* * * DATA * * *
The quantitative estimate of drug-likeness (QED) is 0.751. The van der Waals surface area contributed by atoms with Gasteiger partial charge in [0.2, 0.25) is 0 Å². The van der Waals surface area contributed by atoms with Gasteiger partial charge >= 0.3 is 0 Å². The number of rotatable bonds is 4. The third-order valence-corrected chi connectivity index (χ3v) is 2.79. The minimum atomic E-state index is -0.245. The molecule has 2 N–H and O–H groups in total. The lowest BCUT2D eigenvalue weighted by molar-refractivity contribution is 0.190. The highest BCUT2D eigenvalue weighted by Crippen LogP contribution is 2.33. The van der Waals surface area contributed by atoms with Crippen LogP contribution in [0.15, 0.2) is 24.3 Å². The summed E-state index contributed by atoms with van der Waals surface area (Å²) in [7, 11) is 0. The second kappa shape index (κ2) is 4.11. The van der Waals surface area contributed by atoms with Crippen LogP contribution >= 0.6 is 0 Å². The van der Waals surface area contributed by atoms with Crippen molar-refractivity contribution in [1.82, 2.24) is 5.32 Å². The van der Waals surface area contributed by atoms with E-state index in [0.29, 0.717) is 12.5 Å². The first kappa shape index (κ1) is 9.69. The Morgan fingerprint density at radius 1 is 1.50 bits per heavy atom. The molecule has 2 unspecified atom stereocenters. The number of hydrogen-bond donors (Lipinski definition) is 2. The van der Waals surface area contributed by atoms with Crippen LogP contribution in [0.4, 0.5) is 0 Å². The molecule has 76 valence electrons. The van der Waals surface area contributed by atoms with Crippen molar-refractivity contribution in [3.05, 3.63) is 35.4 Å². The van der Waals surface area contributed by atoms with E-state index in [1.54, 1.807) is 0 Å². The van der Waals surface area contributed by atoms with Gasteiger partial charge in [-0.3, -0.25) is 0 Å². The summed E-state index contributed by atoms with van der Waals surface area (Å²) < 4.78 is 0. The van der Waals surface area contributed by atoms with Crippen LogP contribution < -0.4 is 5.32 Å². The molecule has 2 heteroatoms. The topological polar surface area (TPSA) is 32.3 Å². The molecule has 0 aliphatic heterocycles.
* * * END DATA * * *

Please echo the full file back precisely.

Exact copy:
The quantitative estimate of drug-likeness (QED) is 0.751. The van der Waals surface area contributed by atoms with Gasteiger partial charge in [0.2, 0.25) is 0 Å². The van der Waals surface area contributed by atoms with Gasteiger partial charge >= 0.3 is 0 Å². The number of rotatable bonds is 4. The third-order valence-corrected chi connectivity index (χ3v) is 2.79. The minimum atomic E-state index is -0.245. The molecule has 2 N–H and O–H groups in total. The lowest BCUT2D eigenvalue weighted by molar-refractivity contribution is 0.190. The highest BCUT2D eigenvalue weighted by Crippen LogP contribution is 2.33. The van der Waals surface area contributed by atoms with Crippen LogP contribution in [0.15, 0.2) is 24.3 Å². The summed E-state index contributed by atoms with van der Waals surface area (Å²) in [7, 11) is 0. The second kappa shape index (κ2) is 4.11. The van der Waals surface area contributed by atoms with Crippen LogP contribution >= 0.6 is 0 Å². The van der Waals surface area contributed by atoms with Crippen molar-refractivity contribution in [1.82, 2.24) is 5.32 Å². The van der Waals surface area contributed by atoms with E-state index in [0.29, 0.717) is 12.5 Å². The first kappa shape index (κ1) is 9.69. The Morgan fingerprint density at radius 1 is 1.50 bits per heavy atom. The molecule has 2 unspecified atom stereocenters. The number of hydrogen-bond donors (Lipinski definition) is 2. The van der Waals surface area contributed by atoms with Crippen LogP contribution in [0.4, 0.5) is 0 Å². The molecule has 76 valence electrons. The van der Waals surface area contributed by atoms with Crippen molar-refractivity contribution in [3.05, 3.63) is 35.4 Å². The van der Waals surface area contributed by atoms with E-state index in [1.54, 1.807) is 0 Å². The van der Waals surface area contributed by atoms with Gasteiger partial charge in [-0.3, -0.25) is 0 Å². The summed E-state index contributed by atoms with van der Waals surface area (Å²) < 4.78 is 0. The van der Waals surface area contributed by atoms with Crippen LogP contribution < -0.4 is 5.32 Å². The molecule has 2 heteroatoms. The topological polar surface area (TPSA) is 32.3 Å². The molecule has 0 aliphatic heterocycles.